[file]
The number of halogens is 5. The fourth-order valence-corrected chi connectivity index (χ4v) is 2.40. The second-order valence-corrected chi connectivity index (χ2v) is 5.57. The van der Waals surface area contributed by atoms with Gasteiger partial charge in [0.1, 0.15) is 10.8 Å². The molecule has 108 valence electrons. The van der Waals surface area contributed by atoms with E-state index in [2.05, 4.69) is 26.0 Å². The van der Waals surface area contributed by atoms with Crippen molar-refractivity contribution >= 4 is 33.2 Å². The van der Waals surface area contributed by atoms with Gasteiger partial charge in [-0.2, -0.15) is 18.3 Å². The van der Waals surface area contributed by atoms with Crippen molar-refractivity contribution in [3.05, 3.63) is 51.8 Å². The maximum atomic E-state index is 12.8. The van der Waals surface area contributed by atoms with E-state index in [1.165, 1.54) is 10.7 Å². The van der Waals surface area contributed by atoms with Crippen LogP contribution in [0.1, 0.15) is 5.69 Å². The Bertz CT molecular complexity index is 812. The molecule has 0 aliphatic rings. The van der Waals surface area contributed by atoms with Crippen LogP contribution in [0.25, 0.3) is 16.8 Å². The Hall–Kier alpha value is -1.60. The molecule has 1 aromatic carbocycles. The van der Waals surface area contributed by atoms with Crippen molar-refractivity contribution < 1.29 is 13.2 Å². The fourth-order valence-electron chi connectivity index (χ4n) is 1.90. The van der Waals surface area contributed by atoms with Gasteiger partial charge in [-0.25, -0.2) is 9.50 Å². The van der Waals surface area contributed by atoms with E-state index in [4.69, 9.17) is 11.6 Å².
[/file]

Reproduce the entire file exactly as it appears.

The number of halogens is 5. The fourth-order valence-corrected chi connectivity index (χ4v) is 2.40. The second-order valence-corrected chi connectivity index (χ2v) is 5.57. The van der Waals surface area contributed by atoms with Gasteiger partial charge in [0.1, 0.15) is 10.8 Å². The molecule has 108 valence electrons. The van der Waals surface area contributed by atoms with E-state index in [2.05, 4.69) is 26.0 Å². The van der Waals surface area contributed by atoms with Crippen molar-refractivity contribution >= 4 is 33.2 Å². The van der Waals surface area contributed by atoms with Gasteiger partial charge in [-0.2, -0.15) is 18.3 Å². The van der Waals surface area contributed by atoms with Crippen molar-refractivity contribution in [3.05, 3.63) is 51.8 Å². The maximum atomic E-state index is 12.8. The van der Waals surface area contributed by atoms with E-state index in [1.165, 1.54) is 10.7 Å². The van der Waals surface area contributed by atoms with Crippen LogP contribution in [0.1, 0.15) is 5.69 Å². The Bertz CT molecular complexity index is 812. The molecule has 0 aliphatic rings. The van der Waals surface area contributed by atoms with Crippen LogP contribution in [0.25, 0.3) is 16.8 Å². The Hall–Kier alpha value is -1.60. The molecule has 1 aromatic carbocycles. The van der Waals surface area contributed by atoms with Crippen molar-refractivity contribution < 1.29 is 13.2 Å². The fourth-order valence-electron chi connectivity index (χ4n) is 1.90. The van der Waals surface area contributed by atoms with Gasteiger partial charge in [-0.25, -0.2) is 9.50 Å². The van der Waals surface area contributed by atoms with E-state index in [4.69, 9.17) is 11.6 Å².